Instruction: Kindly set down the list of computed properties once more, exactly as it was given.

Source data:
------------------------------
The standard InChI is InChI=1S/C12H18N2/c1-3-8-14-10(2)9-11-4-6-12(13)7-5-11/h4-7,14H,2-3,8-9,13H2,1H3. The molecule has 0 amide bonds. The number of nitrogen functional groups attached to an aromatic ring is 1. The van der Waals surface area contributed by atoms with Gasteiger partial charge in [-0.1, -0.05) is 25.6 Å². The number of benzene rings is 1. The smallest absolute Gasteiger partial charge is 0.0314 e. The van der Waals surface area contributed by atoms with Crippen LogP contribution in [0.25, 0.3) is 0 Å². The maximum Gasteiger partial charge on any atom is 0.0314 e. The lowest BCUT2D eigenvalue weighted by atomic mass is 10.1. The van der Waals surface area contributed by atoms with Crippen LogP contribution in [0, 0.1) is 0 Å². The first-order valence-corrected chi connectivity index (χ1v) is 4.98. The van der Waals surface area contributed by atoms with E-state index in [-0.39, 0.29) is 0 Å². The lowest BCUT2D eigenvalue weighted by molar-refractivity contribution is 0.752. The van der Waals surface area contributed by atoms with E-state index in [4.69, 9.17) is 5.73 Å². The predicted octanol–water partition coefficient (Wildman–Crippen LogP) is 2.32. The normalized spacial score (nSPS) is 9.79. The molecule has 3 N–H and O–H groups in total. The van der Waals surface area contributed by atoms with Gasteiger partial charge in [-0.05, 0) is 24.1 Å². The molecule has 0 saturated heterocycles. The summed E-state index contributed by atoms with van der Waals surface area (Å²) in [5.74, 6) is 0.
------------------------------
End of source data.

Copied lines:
The standard InChI is InChI=1S/C12H18N2/c1-3-8-14-10(2)9-11-4-6-12(13)7-5-11/h4-7,14H,2-3,8-9,13H2,1H3. The molecule has 0 amide bonds. The number of nitrogen functional groups attached to an aromatic ring is 1. The van der Waals surface area contributed by atoms with Gasteiger partial charge in [-0.1, -0.05) is 25.6 Å². The number of benzene rings is 1. The smallest absolute Gasteiger partial charge is 0.0314 e. The van der Waals surface area contributed by atoms with Crippen LogP contribution in [0.25, 0.3) is 0 Å². The maximum Gasteiger partial charge on any atom is 0.0314 e. The lowest BCUT2D eigenvalue weighted by atomic mass is 10.1. The van der Waals surface area contributed by atoms with Crippen LogP contribution in [0, 0.1) is 0 Å². The first-order valence-corrected chi connectivity index (χ1v) is 4.98. The van der Waals surface area contributed by atoms with E-state index in [-0.39, 0.29) is 0 Å². The lowest BCUT2D eigenvalue weighted by molar-refractivity contribution is 0.752. The van der Waals surface area contributed by atoms with E-state index in [4.69, 9.17) is 5.73 Å². The predicted octanol–water partition coefficient (Wildman–Crippen LogP) is 2.32. The normalized spacial score (nSPS) is 9.79. The molecule has 3 N–H and O–H groups in total. The van der Waals surface area contributed by atoms with Gasteiger partial charge in [-0.05, 0) is 24.1 Å². The molecule has 0 saturated heterocycles. The summed E-state index contributed by atoms with van der Waals surface area (Å²) in [5.74, 6) is 0.